“For in Christ Jesus neither circumcision nor uncircumcision has any value. The only thing that counts is faith expressing itself through love.”
God has been working on my heart lately. I’m the type of person that thinks the more good deeds I’m doing, the more righteous I am. The only problem with that is I never know when I’ve done enough. If my righteousness is based on my good deeds, I must ask the question: When do I know I’ve done enough? If my righteousness is based on my performance, I’ll begin comparing myself to those around me and that always ends in one of two ways: jealously when others are doing better than me or self-righteousness when I think I’m doing better than others.
Our brothers and sisters at Galatia were trying to please God this way. Paul wrote the letter of Galatians during a time when some of the Christians at Galatia wanted to go back to keeping the Law of Moses. Some were teaching that in order to be saved you must obey both the Law of Moses and the Gospel of Christ. Paul told them the ones guilty of this should be under God’s curse! (Gal. 1:9). Jesus’ death on the cross fulfilled the Law of Moses. Now the way we serve God is no longer about keeping a law (“circumcision nor uncircumcision”) but by expressing our faith in Jesus – and what He did – through our love for Him and for others. Doing so frees us from self-centered rule keeping that puts the spotlight on us and equips us to live joy-filled lives that puts the spotlight on Jesus.
I love you all!
Lately, I have noticed that the words I say are not kind. I can be judgmental and can make snappy little comments about people all in the name of sarcasm. I don’t like this about myself. As a Christian (especially!), I think my words should be used with care. Proverbs 18:21 teaches us that “the tongue has the power of life and death, and those who love it will eat its fruit.” Our words pack a punch, for good or bad. With one word we can build up or tear down. The old adage, sticks and stones may break my bones but words can never hurt me is not true. Not even close. I have been on the receiving end of cruel words and their sting can last a lifetime.
So, where do all these means words come from? Let’s see what Jesus has to say about their source. In Matthew 15:18 and following, Jesus teaches us that our words come from our hearts. If I call someone an ugly name or reply to someone in a condescending way its because those words were stored in my heart first. All sin begins in the heart. Therefore, in order to change what I say, I must change what’s in my heart first. But how? Grab your bibles and flip on over to Philippians 4:8. The apostle Paul teaches us how to develop kind and gracious words:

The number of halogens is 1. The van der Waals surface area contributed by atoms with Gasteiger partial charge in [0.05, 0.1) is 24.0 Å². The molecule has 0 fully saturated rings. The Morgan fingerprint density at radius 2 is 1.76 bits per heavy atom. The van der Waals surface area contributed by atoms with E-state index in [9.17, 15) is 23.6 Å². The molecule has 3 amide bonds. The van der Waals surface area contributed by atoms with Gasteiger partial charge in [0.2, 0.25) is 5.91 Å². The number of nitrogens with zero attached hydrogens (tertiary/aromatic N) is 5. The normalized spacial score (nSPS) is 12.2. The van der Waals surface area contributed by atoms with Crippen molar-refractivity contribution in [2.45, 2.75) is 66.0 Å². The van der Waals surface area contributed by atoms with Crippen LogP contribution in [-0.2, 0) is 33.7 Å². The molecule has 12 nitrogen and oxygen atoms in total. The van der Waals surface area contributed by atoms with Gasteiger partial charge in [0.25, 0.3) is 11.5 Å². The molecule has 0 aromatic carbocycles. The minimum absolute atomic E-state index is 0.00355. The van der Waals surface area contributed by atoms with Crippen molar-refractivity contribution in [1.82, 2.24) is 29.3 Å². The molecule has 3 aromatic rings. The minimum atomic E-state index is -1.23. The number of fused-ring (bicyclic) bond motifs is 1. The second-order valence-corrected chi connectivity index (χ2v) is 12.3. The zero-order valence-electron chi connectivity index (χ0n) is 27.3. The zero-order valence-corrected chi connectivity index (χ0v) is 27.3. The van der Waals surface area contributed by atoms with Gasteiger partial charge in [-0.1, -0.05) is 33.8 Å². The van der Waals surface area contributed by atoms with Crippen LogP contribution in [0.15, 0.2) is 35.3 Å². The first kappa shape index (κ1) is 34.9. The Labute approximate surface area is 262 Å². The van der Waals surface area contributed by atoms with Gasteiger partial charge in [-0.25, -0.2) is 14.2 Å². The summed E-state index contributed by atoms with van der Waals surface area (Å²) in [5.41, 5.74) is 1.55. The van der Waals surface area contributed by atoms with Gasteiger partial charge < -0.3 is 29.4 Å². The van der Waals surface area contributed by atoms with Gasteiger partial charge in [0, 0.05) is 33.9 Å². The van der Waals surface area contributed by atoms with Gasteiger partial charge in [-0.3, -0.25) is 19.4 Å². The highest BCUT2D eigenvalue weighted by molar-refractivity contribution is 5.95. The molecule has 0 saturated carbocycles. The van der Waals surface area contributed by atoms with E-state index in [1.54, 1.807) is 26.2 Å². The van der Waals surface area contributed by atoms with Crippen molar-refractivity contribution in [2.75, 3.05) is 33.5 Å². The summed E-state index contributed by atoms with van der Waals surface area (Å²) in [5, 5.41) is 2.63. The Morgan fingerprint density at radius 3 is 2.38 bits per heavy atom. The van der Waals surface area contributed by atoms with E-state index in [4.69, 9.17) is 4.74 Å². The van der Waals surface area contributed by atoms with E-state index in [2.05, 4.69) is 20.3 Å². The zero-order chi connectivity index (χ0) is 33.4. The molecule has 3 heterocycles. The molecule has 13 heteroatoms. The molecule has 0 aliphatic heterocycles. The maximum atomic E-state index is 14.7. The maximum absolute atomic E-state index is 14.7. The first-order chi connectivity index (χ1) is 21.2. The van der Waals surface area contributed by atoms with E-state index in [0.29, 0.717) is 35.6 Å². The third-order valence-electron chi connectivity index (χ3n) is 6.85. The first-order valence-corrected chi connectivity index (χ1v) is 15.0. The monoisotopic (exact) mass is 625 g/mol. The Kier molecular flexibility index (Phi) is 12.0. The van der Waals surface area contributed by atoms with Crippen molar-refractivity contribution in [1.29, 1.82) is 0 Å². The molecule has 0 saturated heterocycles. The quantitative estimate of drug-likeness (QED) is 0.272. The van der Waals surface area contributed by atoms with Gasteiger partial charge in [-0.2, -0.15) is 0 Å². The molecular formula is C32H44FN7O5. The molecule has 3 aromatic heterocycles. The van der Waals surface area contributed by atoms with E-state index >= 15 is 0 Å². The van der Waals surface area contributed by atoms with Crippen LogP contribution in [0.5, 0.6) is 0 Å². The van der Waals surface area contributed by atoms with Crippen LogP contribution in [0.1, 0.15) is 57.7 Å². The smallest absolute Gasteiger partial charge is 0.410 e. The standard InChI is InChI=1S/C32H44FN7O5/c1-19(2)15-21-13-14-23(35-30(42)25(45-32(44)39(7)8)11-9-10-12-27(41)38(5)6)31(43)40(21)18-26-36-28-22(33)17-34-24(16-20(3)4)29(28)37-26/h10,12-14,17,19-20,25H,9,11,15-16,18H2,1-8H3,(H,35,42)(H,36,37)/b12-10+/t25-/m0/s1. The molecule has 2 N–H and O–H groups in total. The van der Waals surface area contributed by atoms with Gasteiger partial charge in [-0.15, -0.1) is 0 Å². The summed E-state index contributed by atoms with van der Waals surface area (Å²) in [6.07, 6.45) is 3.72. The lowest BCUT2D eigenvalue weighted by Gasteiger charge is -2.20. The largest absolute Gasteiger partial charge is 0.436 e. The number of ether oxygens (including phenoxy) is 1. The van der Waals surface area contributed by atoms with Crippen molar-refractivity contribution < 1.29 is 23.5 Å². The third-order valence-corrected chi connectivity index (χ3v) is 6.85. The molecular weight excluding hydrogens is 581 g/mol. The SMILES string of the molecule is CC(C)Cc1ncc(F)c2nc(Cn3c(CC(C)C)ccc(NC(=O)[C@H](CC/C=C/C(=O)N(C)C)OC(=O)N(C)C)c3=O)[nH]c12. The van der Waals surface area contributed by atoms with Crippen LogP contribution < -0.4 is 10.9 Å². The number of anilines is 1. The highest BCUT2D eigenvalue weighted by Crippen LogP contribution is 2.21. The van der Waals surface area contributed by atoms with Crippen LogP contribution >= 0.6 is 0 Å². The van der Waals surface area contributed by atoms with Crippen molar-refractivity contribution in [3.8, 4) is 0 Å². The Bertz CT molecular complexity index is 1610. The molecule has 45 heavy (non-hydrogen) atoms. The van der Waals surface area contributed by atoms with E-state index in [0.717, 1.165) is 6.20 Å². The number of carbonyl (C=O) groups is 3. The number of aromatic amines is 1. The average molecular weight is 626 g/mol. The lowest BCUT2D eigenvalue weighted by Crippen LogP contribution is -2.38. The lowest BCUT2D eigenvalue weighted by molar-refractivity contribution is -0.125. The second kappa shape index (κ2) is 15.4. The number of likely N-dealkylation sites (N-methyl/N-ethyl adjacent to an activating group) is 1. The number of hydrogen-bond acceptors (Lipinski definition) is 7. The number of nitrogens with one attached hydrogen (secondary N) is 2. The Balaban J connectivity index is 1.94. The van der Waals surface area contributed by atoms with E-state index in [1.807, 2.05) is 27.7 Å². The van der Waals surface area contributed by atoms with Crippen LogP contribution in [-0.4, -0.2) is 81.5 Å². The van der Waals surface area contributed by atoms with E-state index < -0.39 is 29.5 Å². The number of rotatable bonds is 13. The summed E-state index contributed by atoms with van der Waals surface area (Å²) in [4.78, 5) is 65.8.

“Finally, brothers and sisters, whatever is true, whatever is noble, whatever is right, whatever is pure, whatever is lovely, whatever is admirable, if anything is excellent or praiseworthy, think about such things.”
When we change what we think about, our words will follow suit. I hope you will join me next Wednesday as I try to unpack what “true” means in this verse. God bless!
Three months ago I was blessed to add the silliest little dog to my family. Simon is a miniature schnauzer and today he turns six months old. From day one we have been the best of friends. He follows me where ever I go. He “helps” me clean house and every evening we take a two mile walk together. He loves toilet paper and hates baths. He “bosses” around our beagle mix, Cooper, and thinks he’s much bigger than he actually is. It’s been such a blessing having him in my life. I have always been a dog lover but this little guy is truly special. I’ll leave you today with this quote in honor of my little buddy:
“A dog is the only thing on earth that loves you more than he loves himself.” (Josh Billings)
Glamorous. Exciting. Exhilarating. What do all these words have in common? They all describe what my day has not been. I woke up at 7. Let the dogs out to do their business. Made coffee. Did my own business. Are you on the edge of your seat yet? Eventually I opened my Bible and read about being a good neighbor in Proverbs. I also read about the good Samaritan in Luke 10 and had to ask myself, would I have stopped to help the man who was attacked by robbers? Or would I have walked on by? I think the key to this story is understanding that Jesus wants us to broaden our definition of neighbor. During this time it was unheard of for a Samaritan to help a Jew. There was a lot of hate between these two groups. What about me? Are there groups of people I wouldn’t help? How do I define neighbor? I thought about these things as I washed dishes and put away towels. How do I define neighbor? How do you?